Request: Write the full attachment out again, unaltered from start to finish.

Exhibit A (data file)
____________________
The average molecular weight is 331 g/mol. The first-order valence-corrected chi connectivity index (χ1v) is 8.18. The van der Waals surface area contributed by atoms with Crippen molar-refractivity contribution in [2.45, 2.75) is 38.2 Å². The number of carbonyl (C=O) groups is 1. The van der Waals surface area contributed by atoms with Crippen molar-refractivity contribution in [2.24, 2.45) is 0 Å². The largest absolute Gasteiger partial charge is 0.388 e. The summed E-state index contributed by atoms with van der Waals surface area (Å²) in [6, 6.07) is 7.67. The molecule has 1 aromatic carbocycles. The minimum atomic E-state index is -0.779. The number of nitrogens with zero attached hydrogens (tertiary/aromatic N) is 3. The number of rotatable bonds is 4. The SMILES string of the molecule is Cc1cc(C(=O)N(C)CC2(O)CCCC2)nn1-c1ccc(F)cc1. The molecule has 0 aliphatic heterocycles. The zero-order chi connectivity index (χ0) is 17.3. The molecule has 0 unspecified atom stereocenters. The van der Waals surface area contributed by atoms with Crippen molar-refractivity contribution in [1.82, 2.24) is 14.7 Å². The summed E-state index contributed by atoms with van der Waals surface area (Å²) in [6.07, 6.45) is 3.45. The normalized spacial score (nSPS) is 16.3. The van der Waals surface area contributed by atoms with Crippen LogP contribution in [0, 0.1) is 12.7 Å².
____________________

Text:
The average molecular weight is 331 g/mol. The first-order valence-corrected chi connectivity index (χ1v) is 8.18. The van der Waals surface area contributed by atoms with Crippen molar-refractivity contribution in [2.45, 2.75) is 38.2 Å². The number of carbonyl (C=O) groups is 1. The van der Waals surface area contributed by atoms with Crippen molar-refractivity contribution in [2.24, 2.45) is 0 Å². The largest absolute Gasteiger partial charge is 0.388 e. The summed E-state index contributed by atoms with van der Waals surface area (Å²) in [6, 6.07) is 7.67. The molecule has 1 aromatic carbocycles. The minimum atomic E-state index is -0.779. The number of nitrogens with zero attached hydrogens (tertiary/aromatic N) is 3. The number of rotatable bonds is 4. The SMILES string of the molecule is Cc1cc(C(=O)N(C)CC2(O)CCCC2)nn1-c1ccc(F)cc1. The molecule has 0 aliphatic heterocycles. The zero-order chi connectivity index (χ0) is 17.3. The molecule has 0 unspecified atom stereocenters. The van der Waals surface area contributed by atoms with Crippen molar-refractivity contribution in [1.82, 2.24) is 14.7 Å². The summed E-state index contributed by atoms with van der Waals surface area (Å²) in [6.07, 6.45) is 3.45. The normalized spacial score (nSPS) is 16.3. The van der Waals surface area contributed by atoms with Crippen LogP contribution in [0, 0.1) is 12.7 Å².